The United States plans to limit immigration from this week as the coronavirus continues to spread through the country, which now has the world's largest number of confirmed COVID-19 cases, with more than 720,000 infections and 41,000 deaths.
Under an executive order to be signed by US President Donald Trump, those seeking permanent residency would be barred from entering the country for 60 days.
While initial reports of Washington's ban suggested this would also limit inbound visitors such as business travellers and tourists, the President has since confirmed that its scope is not being extended to these travellers.
However, current travel restrictions continue to remain in place, barring all those who have recently spent time in countries such as China, the United Kingdom and destinations across the European Schengen Area from entering the United States.
“I will be signing an Executive Order to temporarily suspend immigration into the United States,” the President tweeted Monday, without providing further information concerning the suspension at the time.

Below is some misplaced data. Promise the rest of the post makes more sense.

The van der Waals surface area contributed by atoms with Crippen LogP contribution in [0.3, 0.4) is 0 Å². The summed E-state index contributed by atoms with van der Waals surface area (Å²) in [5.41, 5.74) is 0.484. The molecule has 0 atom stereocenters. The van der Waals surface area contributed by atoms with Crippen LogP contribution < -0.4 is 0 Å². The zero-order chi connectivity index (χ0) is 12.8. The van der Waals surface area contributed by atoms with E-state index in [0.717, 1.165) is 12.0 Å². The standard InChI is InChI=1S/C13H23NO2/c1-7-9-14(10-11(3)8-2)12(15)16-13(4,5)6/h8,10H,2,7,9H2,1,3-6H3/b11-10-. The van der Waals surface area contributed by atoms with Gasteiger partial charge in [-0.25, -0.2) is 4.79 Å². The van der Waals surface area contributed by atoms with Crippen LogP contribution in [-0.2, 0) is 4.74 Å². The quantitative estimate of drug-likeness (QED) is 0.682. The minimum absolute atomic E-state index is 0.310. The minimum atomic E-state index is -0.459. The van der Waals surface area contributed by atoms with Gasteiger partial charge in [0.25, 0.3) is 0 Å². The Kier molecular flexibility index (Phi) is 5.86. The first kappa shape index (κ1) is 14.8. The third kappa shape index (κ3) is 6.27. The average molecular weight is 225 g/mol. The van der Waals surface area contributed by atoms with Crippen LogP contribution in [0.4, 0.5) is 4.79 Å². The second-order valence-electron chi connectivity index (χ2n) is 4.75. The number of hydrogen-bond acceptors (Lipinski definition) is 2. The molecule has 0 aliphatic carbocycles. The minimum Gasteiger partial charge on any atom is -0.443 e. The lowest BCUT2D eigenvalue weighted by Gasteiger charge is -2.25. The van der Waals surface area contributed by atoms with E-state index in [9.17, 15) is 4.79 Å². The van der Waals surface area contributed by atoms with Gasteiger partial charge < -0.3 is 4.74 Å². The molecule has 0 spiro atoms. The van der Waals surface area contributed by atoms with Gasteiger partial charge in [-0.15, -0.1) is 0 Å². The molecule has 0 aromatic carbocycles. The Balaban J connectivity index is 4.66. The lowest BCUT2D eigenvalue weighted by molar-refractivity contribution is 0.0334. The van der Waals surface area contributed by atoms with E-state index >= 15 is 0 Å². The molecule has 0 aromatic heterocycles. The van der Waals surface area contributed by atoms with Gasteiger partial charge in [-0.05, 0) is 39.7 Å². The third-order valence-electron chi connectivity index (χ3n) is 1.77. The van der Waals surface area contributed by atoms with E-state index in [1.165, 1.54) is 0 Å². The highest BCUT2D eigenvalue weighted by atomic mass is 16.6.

International flights to the United States have significantly decreased over the past month as the coronavirus crisis sees travel demand plummet, both as would-be travellers stay home, and with many countries enacting their own border control measures limiting both outbound and inbound travel.
Australians are currently prevented from travelling overseas unless their circumstances qualify for an exemption, resulting in very few available flights between Australia and the USA.
Those remaining include United Airlines' daily flight between Sydney and San Francisco, and weekly repatriation flights between Australia and Los Angeles operated by Qantas and Virgin Australia.
That stands in stark relief to the usual raft of non-stop services between seven competing Australian and US airlines which normally carve their way across the Pacific Ocean, ferrying thousands of business travellers and holiday-makers every day.